Living With the Vicki Phillips Legacy

by Steve, September 5th, 2007

schoolsOne of the most puzzling things about Vicki Phillips’ agenda at Portland Public Schools was the way her policies either contradicted or competed with one another. “School Choice” (note the capitalization) was a held so dearly, that it may have cost the district $1.1 million in federal grant money.

With open transfers causing massive divestment in North and Northeast Portland, school closures were inevitable. Unfortunately, one of the schools on Vicki’s chopping block was Applegate Elementary, which was one recipient of a $5.2 million US Department of Education grant awarded to help desegregate the Jefferson cluster.

Without the efforts of Lynn Schore, a Neighborhood Schools Alliance activist, PPS would have happily swept this under the carpet. But Lynn was dogged in filing and following up on the Freedom of Information Act request that brought this to light.

Schore’s work has exposed yet again that an open transfer policy is at odds with other district goals, such as strong neighborhood schools and ending racial segregation. The sad fact is that even with Phillips gone, we’re stuck with a strong “School Choice” bias in our administration and, evidently, on the board (the degree to which we will discover as they take up the issue this fall).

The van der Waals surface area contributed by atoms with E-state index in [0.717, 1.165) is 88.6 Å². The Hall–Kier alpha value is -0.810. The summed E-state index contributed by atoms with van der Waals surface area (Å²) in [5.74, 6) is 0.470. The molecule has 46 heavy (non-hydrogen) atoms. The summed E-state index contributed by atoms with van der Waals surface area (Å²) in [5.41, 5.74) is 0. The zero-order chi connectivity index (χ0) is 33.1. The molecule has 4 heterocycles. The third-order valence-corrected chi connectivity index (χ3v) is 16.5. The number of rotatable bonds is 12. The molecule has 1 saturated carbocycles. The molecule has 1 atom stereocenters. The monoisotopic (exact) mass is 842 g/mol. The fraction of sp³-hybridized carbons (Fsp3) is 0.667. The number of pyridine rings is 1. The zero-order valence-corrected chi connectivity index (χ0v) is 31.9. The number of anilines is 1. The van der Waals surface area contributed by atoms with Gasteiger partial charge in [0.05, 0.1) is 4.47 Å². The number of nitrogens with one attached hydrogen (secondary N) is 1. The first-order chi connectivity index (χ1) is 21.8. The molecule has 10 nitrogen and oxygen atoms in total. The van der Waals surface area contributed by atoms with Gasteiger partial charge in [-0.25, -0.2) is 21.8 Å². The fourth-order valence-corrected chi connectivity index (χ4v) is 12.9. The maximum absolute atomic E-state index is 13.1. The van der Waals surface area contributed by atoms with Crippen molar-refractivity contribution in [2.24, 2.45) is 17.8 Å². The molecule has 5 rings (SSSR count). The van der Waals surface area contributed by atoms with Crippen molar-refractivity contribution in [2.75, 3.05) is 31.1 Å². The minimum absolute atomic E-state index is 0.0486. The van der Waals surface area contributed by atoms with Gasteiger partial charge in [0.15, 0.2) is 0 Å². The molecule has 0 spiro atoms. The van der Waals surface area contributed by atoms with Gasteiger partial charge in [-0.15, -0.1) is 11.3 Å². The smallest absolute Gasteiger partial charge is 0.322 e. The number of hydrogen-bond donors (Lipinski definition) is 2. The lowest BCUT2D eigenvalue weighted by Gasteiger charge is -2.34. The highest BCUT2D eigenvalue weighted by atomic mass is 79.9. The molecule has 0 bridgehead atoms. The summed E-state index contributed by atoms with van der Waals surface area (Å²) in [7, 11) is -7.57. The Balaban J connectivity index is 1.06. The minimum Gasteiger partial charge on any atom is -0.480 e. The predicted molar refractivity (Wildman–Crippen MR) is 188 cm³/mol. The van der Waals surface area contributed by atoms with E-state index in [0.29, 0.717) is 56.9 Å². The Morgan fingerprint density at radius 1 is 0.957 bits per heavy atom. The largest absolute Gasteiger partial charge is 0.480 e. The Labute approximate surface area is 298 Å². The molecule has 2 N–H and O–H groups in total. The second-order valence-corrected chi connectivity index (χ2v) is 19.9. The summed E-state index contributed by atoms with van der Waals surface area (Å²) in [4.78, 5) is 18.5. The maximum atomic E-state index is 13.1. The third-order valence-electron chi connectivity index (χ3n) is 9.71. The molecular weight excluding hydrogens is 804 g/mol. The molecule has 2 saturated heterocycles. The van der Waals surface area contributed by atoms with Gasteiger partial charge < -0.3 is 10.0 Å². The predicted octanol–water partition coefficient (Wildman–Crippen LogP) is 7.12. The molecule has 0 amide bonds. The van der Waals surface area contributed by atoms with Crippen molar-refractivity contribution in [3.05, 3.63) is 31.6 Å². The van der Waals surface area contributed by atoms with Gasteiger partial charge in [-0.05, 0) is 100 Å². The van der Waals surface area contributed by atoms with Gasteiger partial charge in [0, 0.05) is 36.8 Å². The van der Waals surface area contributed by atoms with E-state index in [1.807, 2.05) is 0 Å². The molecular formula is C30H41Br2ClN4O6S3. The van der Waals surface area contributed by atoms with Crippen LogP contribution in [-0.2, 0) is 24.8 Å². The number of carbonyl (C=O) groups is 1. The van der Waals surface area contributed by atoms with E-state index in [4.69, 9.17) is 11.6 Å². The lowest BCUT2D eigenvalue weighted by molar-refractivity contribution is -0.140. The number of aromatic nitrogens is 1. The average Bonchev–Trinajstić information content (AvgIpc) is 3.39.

PPS seems quick to dismiss this loss of money as a problem. “When the buildings closed, the need was reduced,” Willamette Week quotes an unamed PPS spokesperson as saying.

There’s a lot more to this story, and hopefully we’ll get more of it in the weeks to come. How was the rest of the grant spent, for example? Will this stick to Vicki Phillips, or did she cover her ass? If she covered her ass, who will take the fall? Stay tuned, folks, this could get interesting.

4 Responses to “Living With the Vicki Phillips Legacy”

  1. Comment from Wacky Mommy:

    Yes, indeed — who will take the fall?

    Lynn, thanks to you (and your husband, another Steve!) for all of your hard work on this.

  2. Comment from marcia:

    “When the buildings closed, the need was reduced.”
    Now, someone really said that? That’s an intelligent observation….no schools, no need?

  3. Comment from Zarwen:

    Apparently this “spokesperson” (and probably a lot of other folks at the BESC) believes the need lies with the buildings, not the children in them. Based on that theory, the district could eliminate need of any nature entirely by closing ALL the schools.

    Maybe that was the road VP was heading down when she quit.

  4. Comment from NeverMind:

    Well duh! VP along with any new neocon the board decides to replace her with is on the privatization road. They obviously want to close all public schools favoring a publicly funded private system.